Such successes, however, remain as minor victories for Abenomics amidst a general sentiment of gloom that exists across the nation. A working paper from the International Monetary Fund (IMF) in early September made several policy recommendations for Japan to adopt in order to finally rid its economy of low wage growth and persistent deflation. Among them was the introduction of a “new arrow” of “an incomes policy for Japan to put an end to low wage growth and induce inflation”, in which the government determines a wage-inflation threshold of which companies would be required to remain in compliance or be required to provide a public explanation if not met. The paper also suggested that the BoJ’s inflation forecast becomes a solid intermediate target for monetary policy, which would in turn help the bank to build credibility with financial markets, as well as solidify long-term inflation expectations to its 2-percent target.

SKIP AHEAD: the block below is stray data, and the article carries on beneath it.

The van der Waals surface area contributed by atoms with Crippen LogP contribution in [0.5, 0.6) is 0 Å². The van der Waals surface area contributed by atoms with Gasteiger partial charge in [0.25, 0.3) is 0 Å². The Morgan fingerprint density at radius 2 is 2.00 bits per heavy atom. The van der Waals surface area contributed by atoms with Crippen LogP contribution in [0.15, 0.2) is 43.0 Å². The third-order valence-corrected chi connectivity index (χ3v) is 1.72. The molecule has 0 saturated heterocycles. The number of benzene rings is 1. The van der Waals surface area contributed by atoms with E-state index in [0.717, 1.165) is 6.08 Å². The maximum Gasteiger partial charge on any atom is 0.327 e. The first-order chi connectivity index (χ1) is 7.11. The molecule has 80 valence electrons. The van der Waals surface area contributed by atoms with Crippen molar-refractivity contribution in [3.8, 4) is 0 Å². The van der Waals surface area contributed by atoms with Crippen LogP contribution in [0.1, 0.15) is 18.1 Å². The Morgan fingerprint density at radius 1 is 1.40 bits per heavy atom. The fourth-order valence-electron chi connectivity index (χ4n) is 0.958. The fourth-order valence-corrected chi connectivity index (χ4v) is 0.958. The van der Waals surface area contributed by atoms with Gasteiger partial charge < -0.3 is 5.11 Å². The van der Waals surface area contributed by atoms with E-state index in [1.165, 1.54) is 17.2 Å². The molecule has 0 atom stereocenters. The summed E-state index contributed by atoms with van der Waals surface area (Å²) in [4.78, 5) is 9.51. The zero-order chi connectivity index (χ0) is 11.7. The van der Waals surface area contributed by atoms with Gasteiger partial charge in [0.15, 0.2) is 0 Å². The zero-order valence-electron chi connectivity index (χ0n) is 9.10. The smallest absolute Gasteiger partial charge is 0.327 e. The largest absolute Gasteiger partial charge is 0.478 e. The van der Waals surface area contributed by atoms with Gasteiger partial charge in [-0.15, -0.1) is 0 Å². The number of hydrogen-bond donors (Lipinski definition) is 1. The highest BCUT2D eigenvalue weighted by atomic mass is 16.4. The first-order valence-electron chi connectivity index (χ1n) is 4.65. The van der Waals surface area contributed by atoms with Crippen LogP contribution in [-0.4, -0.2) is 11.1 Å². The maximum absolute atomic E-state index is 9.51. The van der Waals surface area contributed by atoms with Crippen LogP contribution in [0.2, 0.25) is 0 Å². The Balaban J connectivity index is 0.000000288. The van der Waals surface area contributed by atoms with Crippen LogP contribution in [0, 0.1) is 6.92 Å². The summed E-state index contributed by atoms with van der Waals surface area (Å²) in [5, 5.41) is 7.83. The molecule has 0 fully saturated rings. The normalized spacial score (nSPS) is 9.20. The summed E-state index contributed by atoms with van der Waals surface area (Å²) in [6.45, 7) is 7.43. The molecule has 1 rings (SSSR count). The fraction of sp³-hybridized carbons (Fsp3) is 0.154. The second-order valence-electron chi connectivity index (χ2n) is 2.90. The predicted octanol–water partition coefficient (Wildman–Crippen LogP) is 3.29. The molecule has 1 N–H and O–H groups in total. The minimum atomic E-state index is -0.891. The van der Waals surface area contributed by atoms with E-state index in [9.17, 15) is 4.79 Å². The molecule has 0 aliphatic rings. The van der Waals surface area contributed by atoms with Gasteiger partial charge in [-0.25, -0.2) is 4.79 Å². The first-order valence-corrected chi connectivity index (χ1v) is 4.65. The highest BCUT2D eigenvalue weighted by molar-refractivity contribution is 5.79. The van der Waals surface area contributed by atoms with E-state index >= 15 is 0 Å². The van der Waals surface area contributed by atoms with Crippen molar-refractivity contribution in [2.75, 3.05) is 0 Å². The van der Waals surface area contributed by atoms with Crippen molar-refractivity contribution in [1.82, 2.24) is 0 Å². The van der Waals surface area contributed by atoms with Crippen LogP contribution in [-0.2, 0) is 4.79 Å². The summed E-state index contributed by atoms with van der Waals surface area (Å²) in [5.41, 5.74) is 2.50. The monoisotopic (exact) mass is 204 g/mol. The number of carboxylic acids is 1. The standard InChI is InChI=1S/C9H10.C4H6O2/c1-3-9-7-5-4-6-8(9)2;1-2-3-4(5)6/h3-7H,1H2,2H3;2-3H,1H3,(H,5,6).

Most recently, the BoJ has decided to introduce an interest-rate target for 10-year government bonds in a bid to combat deflation. The central bank stated that it will commit to keeping 10-year rates around zero, as well as continue quantitative easing, until inflation exceeds 2 percent. The measures, therefore, indicate a shift in thinking by monetary policymakers away from solely targeting asset purchases towards monitoring the shape of the yield curve, or as the bank calls it, “QQE with yield curve control”. This will effectively mean that it will purchase government bonds with a much wider range of maturities than was previously the case. This increase in flexibility has been welcomed by financial markets thus far; however, given Japan’s long history of stagnation and underperformance, it would be wise to wait before concluding that the country has managed to break out of the cycle once and for all.